Thursday, June 6, 2013

Dumping Tomcat packets using tshark

Tshark (command line version of wireshark) is a wonderful tool for dumping packets and recently I used it on my Mac since I couldn't easily get Tomcat to log the HTTP packets coming in on port 8080. Having used it in the past for lots of other reasons, I felt compelled to find a generic solution to this problem where you have to rely on application level logging to determine why something works or doesn't.

Here is the command I used (lo0 is the loopback interface since I was running the client and server on my PC)

tshark -f "tcp port 8080" -i lo0 -V. Here is a very good page on tshark that I am sure I will come back to again and again to get more juice out of this tool.

Getting Postman to test Restlet

Postman is a wonderful Chrome application for testing REST method calls. However it was a bit hard to get it to work for testing Rest calls with my Restlet server. Here are the gotchas I faced and havent yet figured them out completely. I love to record them so I can come back much later and they are still here ;)

1. Postman does not add the Content-Type header by itself. If you select an HTTP method which allows a body (e.g POST), it allows you to create the body and select the format (JSON/XML etc) but you must remember to add the Content-Type header.
2. If your application requires authentication, you can add that too. Postman supports basic, digest as well as OAuth (which I would love to test out next).
3. The biggest problem I ran into was when I sent XML or JSON body and the Restlet server replied back with 415 - Unsupported Media Type. The request does not even hit my application side! If you write a client application and choose the Media Type of MediaType.APPLICATION_XML and the server side method is annotated by @Post("txt:xml") it works. However, when you set the Content-Type header in Postman to application/xml it does not work. To debug this further, I installed wireshark and dumped the packet contents. I was surprised to find that the client built using Restlet framework was sending a Content-Type header as text/plain. This had to be some issue on my end. Interestingly, if I made the corresponding changes in Postman, the request coming out from that application also started to work. These are the two headers I inserted. Note that a Content-Type of text/plain still does not work. You must indicate the charset as well to make it work.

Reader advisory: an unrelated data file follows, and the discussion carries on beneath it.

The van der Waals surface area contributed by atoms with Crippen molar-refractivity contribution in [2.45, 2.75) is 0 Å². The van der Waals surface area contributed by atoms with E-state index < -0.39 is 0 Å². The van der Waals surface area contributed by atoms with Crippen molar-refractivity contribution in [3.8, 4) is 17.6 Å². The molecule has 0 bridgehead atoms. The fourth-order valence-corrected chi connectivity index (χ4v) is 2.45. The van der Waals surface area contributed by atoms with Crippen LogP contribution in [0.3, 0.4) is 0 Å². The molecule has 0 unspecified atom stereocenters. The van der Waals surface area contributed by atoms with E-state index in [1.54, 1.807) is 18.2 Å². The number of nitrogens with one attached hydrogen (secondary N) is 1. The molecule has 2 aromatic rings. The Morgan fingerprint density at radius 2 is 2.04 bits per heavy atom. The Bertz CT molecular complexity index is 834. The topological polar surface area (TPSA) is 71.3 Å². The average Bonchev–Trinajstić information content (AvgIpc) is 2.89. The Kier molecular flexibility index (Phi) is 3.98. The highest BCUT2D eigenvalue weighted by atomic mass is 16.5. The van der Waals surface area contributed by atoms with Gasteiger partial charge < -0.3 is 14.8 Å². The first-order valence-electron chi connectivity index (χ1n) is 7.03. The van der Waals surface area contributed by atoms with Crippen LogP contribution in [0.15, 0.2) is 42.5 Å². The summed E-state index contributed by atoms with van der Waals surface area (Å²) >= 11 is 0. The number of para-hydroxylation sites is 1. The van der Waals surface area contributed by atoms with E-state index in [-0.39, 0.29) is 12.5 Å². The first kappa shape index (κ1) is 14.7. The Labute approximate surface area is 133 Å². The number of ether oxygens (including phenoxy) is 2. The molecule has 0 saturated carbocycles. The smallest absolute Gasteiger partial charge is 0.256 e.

Content-Type: text/plain; charset=UTF-8
Accept: application/xml

Friday, May 24, 2013

Comparing Oracle NoSQL and MongoDB features

I recently had a chance to go through Oracle documentation on its NoSQL solution in an effort to evaluate it against MongoDB. The below comments are based on Oracle's 11g Release 2 document (4/23/2013) while Mongo is at its Release 2.4.3.

Oracle's deployment architecture for its NoSQL solution bears strong resemblance to MongoDB with some restrictions which I feel will go away in subsequent releases. The whole system is deployed using a pre-decided number of replica sets where each replica set may have a master and several slaves. The durability and consistency model also seems similar to what MongoDB offers, although the explanation  and control seemed a lot more complex. One of the restrictions is that the user must decide how many partitions the whole system will have in the beginning itself and these partitions are allocated amongst the shards. Mongo's concept of "chunks" seemed a lot similar but easier to use and understand. 

One of the biggest issues is security - the system has almost no security at user access level and there is no command line shell to interact with it. The only API which can possibly be used is Java. This is clearly not developer friendly right now. 

Perhaps the most confusing was the concept of JSON schemas which were used to save and retrieve the values in the key value database. Every time you save and retrieve a value from the database you have to specify a schema to serialize and de-serialize the data and these schemas may have different versions that you need to track. There could be multiple schemas concurrently being used (e.g each table could be using one schema). What was confusing about it was why Oracle took this approach and even if they did why was this not hidden under the hood so users dont have the deal with it. The boilerplate code which has to be written to constantly handle this simply looks unreadable and no developer would find it fun to use this system.